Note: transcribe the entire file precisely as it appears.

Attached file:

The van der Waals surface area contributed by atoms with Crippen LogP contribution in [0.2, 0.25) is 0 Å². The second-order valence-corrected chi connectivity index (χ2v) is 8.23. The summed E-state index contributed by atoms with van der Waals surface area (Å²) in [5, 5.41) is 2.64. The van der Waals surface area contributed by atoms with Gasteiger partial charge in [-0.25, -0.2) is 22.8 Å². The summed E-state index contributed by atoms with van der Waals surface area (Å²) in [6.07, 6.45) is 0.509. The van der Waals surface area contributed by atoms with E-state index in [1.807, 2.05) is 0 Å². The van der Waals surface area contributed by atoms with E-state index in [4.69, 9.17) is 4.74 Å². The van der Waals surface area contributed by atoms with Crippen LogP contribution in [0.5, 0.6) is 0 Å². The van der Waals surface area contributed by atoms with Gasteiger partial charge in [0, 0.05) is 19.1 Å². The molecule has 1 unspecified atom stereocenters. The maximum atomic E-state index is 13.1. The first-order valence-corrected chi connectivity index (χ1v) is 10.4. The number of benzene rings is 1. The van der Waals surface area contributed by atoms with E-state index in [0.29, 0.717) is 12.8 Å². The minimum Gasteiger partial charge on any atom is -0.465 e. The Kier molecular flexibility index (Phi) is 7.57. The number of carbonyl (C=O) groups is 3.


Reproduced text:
The van der Waals surface area contributed by atoms with Crippen LogP contribution in [0.2, 0.25) is 0 Å². The second-order valence-corrected chi connectivity index (χ2v) is 8.23. The summed E-state index contributed by atoms with van der Waals surface area (Å²) in [5, 5.41) is 2.64. The van der Waals surface area contributed by atoms with Gasteiger partial charge in [-0.25, -0.2) is 22.8 Å². The summed E-state index contributed by atoms with van der Waals surface area (Å²) in [6.07, 6.45) is 0.509. The van der Waals surface area contributed by atoms with E-state index in [1.807, 2.05) is 0 Å². The van der Waals surface area contributed by atoms with E-state index in [4.69, 9.17) is 4.74 Å². The van der Waals surface area contributed by atoms with Crippen LogP contribution in [0.5, 0.6) is 0 Å². The van der Waals surface area contributed by atoms with Gasteiger partial charge in [0, 0.05) is 19.1 Å². The molecule has 1 unspecified atom stereocenters. The maximum atomic E-state index is 13.1. The first-order valence-corrected chi connectivity index (χ1v) is 10.4. The number of benzene rings is 1. The van der Waals surface area contributed by atoms with E-state index in [0.29, 0.717) is 12.8 Å². The minimum Gasteiger partial charge on any atom is -0.465 e. The Kier molecular flexibility index (Phi) is 7.57. The number of carbonyl (C=O) groups is 3.